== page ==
Transition to forefoot strike reduces load rates more effectively than altered cadence

Futrell, Erin E and Gross, K Douglas and Reisman, Darcy and Mullineaux, David and Davis, Irene S (2019) Transition to forefoot strike reduces load rates more effectively than altered cadence. Journal of Sport and Health Science . ISSN 2095-2546

Full content URL: https://doi.org/10.1016/j.jshs.2019.07.006

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Transition to forefoot strike reduces load rates more effectively than altered cadence
Transition to forefoot strike reduces load rates more effectively than altered cadence
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Abstract

Background
Excessive vertical impacts at landing are associated with common running injuries. Two primary gait-retraining interventions aimed at reducing impact forces are transition to forefoot strike (FFS) and increasing cadence (CAD). The objective of this study was to compare the short- and long-term effects of 2 gait-retraining interventions aimed at reducing landing impacts.

Methods
A total of 39 healthy recreational runners using a rearfoot strike and a CAD of ≤170 steps/min were randomized into CAD or FFS groups. All participants performed 4 weeks of strengthening followed by 8 sessions of gait-retraining using auditory feedback. Vertical average load rates (VALR) and vertical instantaneous load rates were calculated from the vertical ground reaction force curve. Both CAD and foot strike angle were measured using 3-dimensional motion analysis and an instrumented treadmill at baseline and at 1 week, 1 month, and 6 months after retraining.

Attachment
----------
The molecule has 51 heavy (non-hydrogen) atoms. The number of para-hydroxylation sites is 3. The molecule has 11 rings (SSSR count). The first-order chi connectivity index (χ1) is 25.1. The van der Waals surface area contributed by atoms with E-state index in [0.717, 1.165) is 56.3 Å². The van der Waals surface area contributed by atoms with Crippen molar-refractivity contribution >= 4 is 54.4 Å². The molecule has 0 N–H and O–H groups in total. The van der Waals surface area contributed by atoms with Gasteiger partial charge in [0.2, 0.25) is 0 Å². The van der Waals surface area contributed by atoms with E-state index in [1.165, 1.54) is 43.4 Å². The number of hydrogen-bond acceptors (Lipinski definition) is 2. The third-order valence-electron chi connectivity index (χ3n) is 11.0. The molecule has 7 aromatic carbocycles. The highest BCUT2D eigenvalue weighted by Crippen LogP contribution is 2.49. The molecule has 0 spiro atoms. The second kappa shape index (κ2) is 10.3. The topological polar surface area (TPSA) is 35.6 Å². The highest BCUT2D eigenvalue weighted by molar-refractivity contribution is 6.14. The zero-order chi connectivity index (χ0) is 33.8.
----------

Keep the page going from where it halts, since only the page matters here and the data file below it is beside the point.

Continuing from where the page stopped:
Results
Analysis of variance revealed that the FFS group had significant reductions in VALR (49.7%) and vertical instantaneous load rates (41.7%), and changes were maintained long term. Foot strike angle in the FFS group changed from 14.2° dorsiflexion at baseline to 3.4° plantarflexion, with changes maintained long term. The CAD group exhibited significant reduction only in VALR (16%) and only at 6 months. Both groups had significant and similar increases in CAD at all follow-ups (CAD, +7.2% to 173 steps/min; and FFS, +6.1% to 172 steps/min).

Conclusion
FFS gait-retraining resulted in significantly greater reductions in VALR and similar increases in CAD compared to CAD gait-retraining in the short and long term. CAD gait-retraining resulted in small reductions in VALR at only the 6-month follow-up.

Keywords:foot strike, gait-retraining, physical therapy, running, step rate
Subjects:B Subjects allied to Medicine > B830 Biomechanics, Biomaterials and Prosthetics (non-clinical)
Divisions:College of Social Science > School of Sport and Exercise Science
ID Code:36653
Deposited On:21 Aug 2019 08:33

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